This story contains sexual content, violence, coarse language and consumption of alcohol.
It is rated R and is for readers 18+ only.
Nothing Rhymes With Orange (Snow Angel)
Tray after tray of shots and pints went into six-two. All three rooms were draining the barrel and the rest of the bar was packed including the restaurant side. The weather seemed not to deter the drinkers at all and there was a thirst in the air. After hours of rowdy people who became rowdier and slurry, the patrons started thinning out.
I expertly poured out twelve tequila shots with my right hand and twelve whiskey cherry bombs with the other onto one tray simultaneously.
I set the bottles down and smiled at Locke who looked shooter soaked. “Practice and time management is not especially a talent.”
“Whoa little lady, that is too complicated a sentence.”
There was no hiding the fact the ring was gone. He took it off. Did he seriously think I wouldn’t notice or that I didn’t know it was there in the first place? Perhaps he’d tried his luck with everyone else and was giving up on finding a willing woman tonight.
I continued to fill orders grateful that final call was announced. Locke was adorable and sexy and taken. I do not partake in men who would flirt or worse, when they have someone waiting at home.
“Maybe you should call a taxi or an uber Locke,” I suggested.
The music became quieter and dull to push the last of the drunken toward coat check. They never actually notice the subtle shift in atmosphere. There would be a good crowd of those that double up before heading out.
“Shhh.” He smiled. “Should, would I could angel.” He snickered, “I lost my phone.”
There was no reason whatsoever for me to feel obliged to him at all. “Hey, Marcel any phones turn up lost?”
“Not yet. I’ll let you know.” He gave Locke a disapproving once-over before grabbing the tray of various drinks I had for him.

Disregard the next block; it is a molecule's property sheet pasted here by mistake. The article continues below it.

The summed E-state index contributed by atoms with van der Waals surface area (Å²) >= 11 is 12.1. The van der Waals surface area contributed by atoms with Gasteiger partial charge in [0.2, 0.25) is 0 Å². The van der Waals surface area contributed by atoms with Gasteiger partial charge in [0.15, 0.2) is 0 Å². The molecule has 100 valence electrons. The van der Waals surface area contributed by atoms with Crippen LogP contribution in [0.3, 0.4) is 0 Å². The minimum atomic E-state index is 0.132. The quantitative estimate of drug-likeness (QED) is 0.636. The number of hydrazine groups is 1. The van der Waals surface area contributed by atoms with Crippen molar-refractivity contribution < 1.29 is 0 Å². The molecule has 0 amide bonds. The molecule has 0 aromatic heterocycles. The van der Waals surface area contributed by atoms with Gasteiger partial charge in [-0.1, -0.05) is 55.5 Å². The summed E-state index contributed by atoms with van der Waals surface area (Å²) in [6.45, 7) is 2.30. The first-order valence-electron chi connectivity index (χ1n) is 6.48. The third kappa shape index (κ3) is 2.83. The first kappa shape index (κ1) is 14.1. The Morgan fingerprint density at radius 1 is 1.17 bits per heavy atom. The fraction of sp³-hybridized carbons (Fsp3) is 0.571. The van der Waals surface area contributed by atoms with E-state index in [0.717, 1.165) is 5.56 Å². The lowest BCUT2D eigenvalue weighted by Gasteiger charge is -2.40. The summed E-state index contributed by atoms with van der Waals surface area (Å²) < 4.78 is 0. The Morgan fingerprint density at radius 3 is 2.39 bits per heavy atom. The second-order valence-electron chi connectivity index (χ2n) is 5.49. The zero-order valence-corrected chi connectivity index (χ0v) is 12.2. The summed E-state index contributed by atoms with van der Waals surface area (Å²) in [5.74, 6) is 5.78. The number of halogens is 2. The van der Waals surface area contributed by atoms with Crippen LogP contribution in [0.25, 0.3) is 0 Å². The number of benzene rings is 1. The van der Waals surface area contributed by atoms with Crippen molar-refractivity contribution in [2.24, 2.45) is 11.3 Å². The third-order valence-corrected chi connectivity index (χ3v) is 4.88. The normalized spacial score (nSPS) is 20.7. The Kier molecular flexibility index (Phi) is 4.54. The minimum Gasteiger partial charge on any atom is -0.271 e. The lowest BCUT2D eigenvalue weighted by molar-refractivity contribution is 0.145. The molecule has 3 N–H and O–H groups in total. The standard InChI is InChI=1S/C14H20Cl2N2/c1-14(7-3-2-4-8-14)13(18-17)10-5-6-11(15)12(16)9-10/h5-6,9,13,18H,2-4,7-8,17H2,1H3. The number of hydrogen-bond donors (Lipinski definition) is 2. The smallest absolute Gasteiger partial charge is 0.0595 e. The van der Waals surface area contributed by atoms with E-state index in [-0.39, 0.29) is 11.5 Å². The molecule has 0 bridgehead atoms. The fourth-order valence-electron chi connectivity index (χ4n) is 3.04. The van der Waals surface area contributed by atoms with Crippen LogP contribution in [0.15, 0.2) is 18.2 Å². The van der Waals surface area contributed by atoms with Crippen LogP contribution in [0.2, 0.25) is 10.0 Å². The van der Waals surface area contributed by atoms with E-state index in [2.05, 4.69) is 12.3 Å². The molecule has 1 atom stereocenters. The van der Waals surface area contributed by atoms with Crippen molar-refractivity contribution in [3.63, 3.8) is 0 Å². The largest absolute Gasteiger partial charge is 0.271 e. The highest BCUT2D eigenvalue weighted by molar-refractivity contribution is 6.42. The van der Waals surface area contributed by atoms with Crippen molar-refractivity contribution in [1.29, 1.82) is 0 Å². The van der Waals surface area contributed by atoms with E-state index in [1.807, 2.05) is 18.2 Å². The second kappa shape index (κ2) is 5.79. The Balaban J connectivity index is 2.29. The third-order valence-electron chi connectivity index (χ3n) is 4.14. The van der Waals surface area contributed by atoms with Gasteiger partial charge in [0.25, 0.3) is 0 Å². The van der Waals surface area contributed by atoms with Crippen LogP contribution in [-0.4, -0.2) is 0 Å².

The last call on a night like this usually meant the not quite fall down drunks would order two or three and drink them far too quickly.
Locke leaned on the bar. “Got any coffee back there?”
I glanced over my shoulder, “Not any that aren’t 8% or more. Here.” I handed him a glass of water. “I’ll see about your phone once the crowd dies. They usually turn up.”
Locke sipped his water and watched me shut down the bar after filling the last of the orders. Gary came by with the tips to count and divide them up. Jordi closed and balanced the tills while I flitted about and started the glass cleaner before wiping the bar. The other servers cleared their areas as a few stragglers waited for rides or the nerve to head out into what is now a blizzard.
“Damn and hell that storm is worse than the network said it would be,” Jordi said as Marcel came up to the bar with a plastic bin of lost items.
The bin held cellphones, lipsticks, chapsticks, packs of cigarettes, lighters, unopened condoms, a couple of wallets of which Gary would contact the owners and return, a hairbrush and a handful of cellphones.
“Is that a vibrator?” Jordi asked with a sneer, “Dude did you actually pick it up?”
Marcel held up a rubber-gloved covered hand, plucked the little bullet-toy from the bin and dropped it into the garbage.
“Yeah because that didn’t touch everything in the bin,” Jordi rolled his amber eyes at his twin.
“Your phone in here?” Marcel held the bin out to Locke who looked disgusted and still very drunk.
“Even if… I’m not…” Locke shook his head and had that ‘I’m about to puke’ look.
I sighed and pulled my phone out. “What’s your number big guy?”
He gave me what I know he thinks is a whopper of a smile, it wasn’t. He told me the number and I dialed. Not one of the phones in the bin rang. Someone answered.
“Oh! Ah… hello?”
“Hello yourself, who the hell is this calling?” A very pissed female voice asked.
“I work at the Lucky Guess-” I was cut off before I could say more.
“Is he with you?”
“Well, you tell my son of a bitch cheating husband to get his sorry ass home now!”
The call was ended abruptly. “I’ll call you a cab.”